bridal processionals

Canon in D-Johann Pachelbel

In any discussion of music for a wedding processional, we’d have to start here. Being a “Classical Musician” I have long been aware of the composer Johann Pachelbel and his most famous piece, “Canon in D.” However his name has become synonymous with wedding ceremonies. What makes it so perfect is the slow, regal pace and the majestic simplicity of the principle thematic line. It doesn’t hurt that it’s been used in several movies including the heartbreaking Robert Redford directed “Ordinary People.” Since then, the piece has become as famous as most ‘Pop’ tunes.Then it was used in several high profile TV commercial including  “G.E. Lightbulbs” and Jaguar Cars .

Although the names sound similar, please don’t mistake Pachelbel with Taco-Bell. Johann Pachelbel was a German composer during the Baroque Period, and lived from 1653-1706. Although it’s been used countless times, it should never be dismissed for overexposure. One reason this “canon” works so well as a Processional is that it is really a simple “round” allowing the piece can go on as long or as short as the recession lasts.

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This is the official tried and true classic. You can be comfortable using The Pachelbel in D without fearing of using the same tune as everyone else. It has become the “Go-To” Processional, replacing Wagner’s “Wedding March.”
Try it out and let me know what you think.
-Doug

Let’s Stay Together-Maroon 5

True R ‘n B devotees might have me kicked out of the “Hipness Club” for daring to play Adam Levine’s delicate version of Al Green’s 1971 “Soul” classic “Let’s Stay Together.”  Green’s original is spectacular, and well-loved, having been viewed over 72 million times on YouTube. However, for a wedding procession, a song has to be stripped down and be able to be played delicately by two musicians, while still honoring the Al Green original. Adam Levine is one of the few male vocalists with the vocal “chops’ to pull off this song without losing any of the soulful simplicity of the original.

My bride for this weekend….well, not my bride….but you get the idea, Alexandra,  and I spent countless hours on the phone and sent each other dozens of emails laughing about which 90s dance hit would/could sound appropriate for a Wedding Processional without sounding goofy.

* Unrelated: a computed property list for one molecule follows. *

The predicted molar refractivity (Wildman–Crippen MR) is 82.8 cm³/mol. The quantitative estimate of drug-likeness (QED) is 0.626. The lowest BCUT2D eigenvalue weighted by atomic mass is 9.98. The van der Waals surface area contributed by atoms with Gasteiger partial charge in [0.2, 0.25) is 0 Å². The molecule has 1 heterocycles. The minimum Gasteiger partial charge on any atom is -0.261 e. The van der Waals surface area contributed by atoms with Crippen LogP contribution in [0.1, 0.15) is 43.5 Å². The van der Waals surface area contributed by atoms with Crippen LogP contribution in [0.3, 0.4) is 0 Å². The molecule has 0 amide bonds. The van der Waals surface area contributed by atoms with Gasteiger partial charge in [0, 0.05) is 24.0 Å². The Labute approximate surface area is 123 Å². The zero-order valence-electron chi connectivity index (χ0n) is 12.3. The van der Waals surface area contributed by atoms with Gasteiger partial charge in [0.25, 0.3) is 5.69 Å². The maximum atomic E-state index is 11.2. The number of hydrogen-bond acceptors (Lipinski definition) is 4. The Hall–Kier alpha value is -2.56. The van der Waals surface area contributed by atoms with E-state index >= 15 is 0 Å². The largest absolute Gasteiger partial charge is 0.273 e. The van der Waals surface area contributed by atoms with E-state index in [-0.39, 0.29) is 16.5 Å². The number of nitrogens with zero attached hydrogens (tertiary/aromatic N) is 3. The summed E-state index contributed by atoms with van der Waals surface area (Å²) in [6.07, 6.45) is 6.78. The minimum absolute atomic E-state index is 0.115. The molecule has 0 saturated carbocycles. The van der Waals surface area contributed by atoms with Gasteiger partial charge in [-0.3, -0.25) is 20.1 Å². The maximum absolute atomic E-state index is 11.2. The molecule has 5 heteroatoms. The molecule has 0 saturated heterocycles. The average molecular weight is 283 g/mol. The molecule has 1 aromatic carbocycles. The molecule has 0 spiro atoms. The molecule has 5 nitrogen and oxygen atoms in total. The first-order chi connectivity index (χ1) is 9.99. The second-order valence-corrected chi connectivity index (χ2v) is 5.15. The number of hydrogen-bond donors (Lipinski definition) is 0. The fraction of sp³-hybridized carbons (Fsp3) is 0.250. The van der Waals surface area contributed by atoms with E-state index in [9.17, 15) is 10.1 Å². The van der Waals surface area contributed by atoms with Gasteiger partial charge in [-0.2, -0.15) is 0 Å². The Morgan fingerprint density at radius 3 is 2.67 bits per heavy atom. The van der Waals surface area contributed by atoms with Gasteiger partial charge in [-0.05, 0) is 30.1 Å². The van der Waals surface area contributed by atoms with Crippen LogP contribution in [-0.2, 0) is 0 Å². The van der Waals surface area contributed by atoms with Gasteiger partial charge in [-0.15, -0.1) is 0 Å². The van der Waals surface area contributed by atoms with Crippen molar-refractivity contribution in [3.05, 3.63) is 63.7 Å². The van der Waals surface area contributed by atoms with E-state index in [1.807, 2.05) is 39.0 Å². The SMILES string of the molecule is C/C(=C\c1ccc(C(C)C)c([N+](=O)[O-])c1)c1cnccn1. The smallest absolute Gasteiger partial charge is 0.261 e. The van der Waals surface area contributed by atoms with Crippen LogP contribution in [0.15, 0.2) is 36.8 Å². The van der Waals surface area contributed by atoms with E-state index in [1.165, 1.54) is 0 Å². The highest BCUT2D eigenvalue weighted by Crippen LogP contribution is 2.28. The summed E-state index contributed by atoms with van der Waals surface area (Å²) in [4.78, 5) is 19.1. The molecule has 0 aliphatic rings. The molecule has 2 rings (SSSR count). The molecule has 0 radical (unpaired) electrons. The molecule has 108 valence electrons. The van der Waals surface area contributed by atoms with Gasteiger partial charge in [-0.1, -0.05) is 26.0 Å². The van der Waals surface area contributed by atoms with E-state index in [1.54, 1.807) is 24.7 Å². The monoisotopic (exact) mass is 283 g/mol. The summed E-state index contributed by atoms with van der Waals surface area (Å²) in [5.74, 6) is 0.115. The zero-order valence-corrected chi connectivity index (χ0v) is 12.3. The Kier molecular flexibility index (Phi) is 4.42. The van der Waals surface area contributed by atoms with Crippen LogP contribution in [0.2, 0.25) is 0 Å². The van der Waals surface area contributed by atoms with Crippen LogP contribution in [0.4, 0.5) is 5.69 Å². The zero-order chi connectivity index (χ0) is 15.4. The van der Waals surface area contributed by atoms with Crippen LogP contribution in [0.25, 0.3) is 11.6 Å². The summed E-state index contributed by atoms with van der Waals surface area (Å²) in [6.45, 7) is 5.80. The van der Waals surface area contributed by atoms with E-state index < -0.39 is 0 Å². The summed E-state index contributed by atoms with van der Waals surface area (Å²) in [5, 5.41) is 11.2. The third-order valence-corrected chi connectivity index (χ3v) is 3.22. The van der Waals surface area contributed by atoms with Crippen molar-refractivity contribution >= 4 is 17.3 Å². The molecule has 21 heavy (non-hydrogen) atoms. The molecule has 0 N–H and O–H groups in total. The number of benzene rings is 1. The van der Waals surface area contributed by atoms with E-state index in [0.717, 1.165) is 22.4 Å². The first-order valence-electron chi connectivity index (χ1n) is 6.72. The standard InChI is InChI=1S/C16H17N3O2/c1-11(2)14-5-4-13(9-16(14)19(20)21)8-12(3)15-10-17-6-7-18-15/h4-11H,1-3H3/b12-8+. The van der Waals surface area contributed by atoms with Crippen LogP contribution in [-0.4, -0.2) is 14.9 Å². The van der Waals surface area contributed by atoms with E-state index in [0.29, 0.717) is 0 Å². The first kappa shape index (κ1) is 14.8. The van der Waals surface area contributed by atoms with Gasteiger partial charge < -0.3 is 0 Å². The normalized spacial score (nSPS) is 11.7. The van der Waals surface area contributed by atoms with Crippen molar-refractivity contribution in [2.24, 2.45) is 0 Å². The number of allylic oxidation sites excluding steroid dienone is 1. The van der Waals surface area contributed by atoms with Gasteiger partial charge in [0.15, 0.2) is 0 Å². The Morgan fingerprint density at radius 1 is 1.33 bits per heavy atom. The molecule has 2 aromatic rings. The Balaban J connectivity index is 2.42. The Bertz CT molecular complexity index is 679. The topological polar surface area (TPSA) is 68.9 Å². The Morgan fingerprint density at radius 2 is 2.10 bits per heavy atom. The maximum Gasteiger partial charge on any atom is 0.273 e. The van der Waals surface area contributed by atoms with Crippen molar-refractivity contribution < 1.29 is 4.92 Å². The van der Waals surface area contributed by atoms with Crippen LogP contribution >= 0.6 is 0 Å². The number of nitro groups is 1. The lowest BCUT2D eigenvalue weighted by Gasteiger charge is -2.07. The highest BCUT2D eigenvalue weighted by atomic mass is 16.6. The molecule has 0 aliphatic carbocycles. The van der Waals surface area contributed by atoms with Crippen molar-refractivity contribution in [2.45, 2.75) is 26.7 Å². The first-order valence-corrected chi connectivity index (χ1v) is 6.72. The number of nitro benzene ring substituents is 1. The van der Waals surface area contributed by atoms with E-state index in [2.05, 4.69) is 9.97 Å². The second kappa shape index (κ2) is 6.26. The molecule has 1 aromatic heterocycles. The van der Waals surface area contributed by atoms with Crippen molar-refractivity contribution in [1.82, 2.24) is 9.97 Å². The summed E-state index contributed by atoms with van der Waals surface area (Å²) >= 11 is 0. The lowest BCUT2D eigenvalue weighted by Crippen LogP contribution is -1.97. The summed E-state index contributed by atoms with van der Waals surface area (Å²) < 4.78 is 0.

As a pianist and arranger, I assured her that I could make any song sound melodic enough for a procession.  I’m pretty sure we spent the most time laughing, yet seriously considering TLCs “No Scrubs” the longest.  She finally landed on Levine’s arrangement for the simplicity of the instrumentation, while retaining Al Green’s iconic melody. We both think it’s a great choice. Personally, I’ll always maintain that choosing any song that actually “means” something to you as the bride or the groom, you can never go wrong.

Leave me a comment to let me know how you feel.

Somewhere Over The Rainbow-IZ

I’ve always thought that “Somewhere Over The Rainbow” would make a perfect “Parent Dance,” but the original Judy Garland version is too much of a diva performance song, that would bring more attention to the singer, than to the groom and his mother or the bride and her father. I first heard this arrangement by Hawaiin singer Israel Kamakawiwo’ole in the closing credits of the movie “Finding Forrester” and fell in love with it. I heard it again in the Brad Pitt movie “Meet Joe Black.”

I always thought the lyrics to the song could easily be interpreted as a parent advising their son or daughter to always reach for the dream of living the most beautiful life they could envision, with the rainbow representing any possible obstacles that may get in the way. At a wedding, the message is even more appropriate than ever, because the bridal couple will be searching for that special place together.